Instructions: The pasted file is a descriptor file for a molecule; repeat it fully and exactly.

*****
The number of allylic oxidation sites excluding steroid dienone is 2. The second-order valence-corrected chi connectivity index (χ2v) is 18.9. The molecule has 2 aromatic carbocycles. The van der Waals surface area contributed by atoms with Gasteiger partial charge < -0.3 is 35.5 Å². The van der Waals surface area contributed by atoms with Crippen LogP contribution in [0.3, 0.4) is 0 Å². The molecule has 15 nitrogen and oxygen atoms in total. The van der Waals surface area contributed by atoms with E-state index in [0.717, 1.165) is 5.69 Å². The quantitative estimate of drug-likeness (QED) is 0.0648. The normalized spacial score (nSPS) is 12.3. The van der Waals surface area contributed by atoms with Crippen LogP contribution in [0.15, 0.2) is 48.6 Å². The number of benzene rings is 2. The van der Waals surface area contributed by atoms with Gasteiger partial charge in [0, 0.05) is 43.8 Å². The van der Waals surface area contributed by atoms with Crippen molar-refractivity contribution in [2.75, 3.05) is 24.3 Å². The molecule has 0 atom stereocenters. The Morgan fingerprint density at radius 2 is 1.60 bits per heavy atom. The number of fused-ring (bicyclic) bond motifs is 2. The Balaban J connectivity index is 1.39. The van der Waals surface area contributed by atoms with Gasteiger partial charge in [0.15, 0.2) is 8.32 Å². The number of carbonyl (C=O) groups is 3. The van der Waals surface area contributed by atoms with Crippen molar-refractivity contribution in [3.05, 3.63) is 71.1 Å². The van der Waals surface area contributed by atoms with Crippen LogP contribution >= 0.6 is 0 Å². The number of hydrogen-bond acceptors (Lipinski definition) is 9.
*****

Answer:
The number of allylic oxidation sites excluding steroid dienone is 2. The second-order valence-corrected chi connectivity index (χ2v) is 18.9. The molecule has 2 aromatic carbocycles. The van der Waals surface area contributed by atoms with Gasteiger partial charge < -0.3 is 35.5 Å². The van der Waals surface area contributed by atoms with Crippen LogP contribution in [0.3, 0.4) is 0 Å². The molecule has 15 nitrogen and oxygen atoms in total. The van der Waals surface area contributed by atoms with E-state index in [0.717, 1.165) is 5.69 Å². The quantitative estimate of drug-likeness (QED) is 0.0648. The normalized spacial score (nSPS) is 12.3. The van der Waals surface area contributed by atoms with Crippen LogP contribution in [0.15, 0.2) is 48.6 Å². The number of benzene rings is 2. The van der Waals surface area contributed by atoms with Gasteiger partial charge in [0, 0.05) is 43.8 Å². The van der Waals surface area contributed by atoms with Crippen molar-refractivity contribution in [2.75, 3.05) is 24.3 Å². The molecule has 0 atom stereocenters. The Morgan fingerprint density at radius 2 is 1.60 bits per heavy atom. The number of fused-ring (bicyclic) bond motifs is 2. The Balaban J connectivity index is 1.39. The van der Waals surface area contributed by atoms with Gasteiger partial charge in [0.15, 0.2) is 8.32 Å². The number of carbonyl (C=O) groups is 3. The van der Waals surface area contributed by atoms with Crippen molar-refractivity contribution in [3.05, 3.63) is 71.1 Å². The van der Waals surface area contributed by atoms with Crippen LogP contribution >= 0.6 is 0 Å². The number of hydrogen-bond acceptors (Lipinski definition) is 9.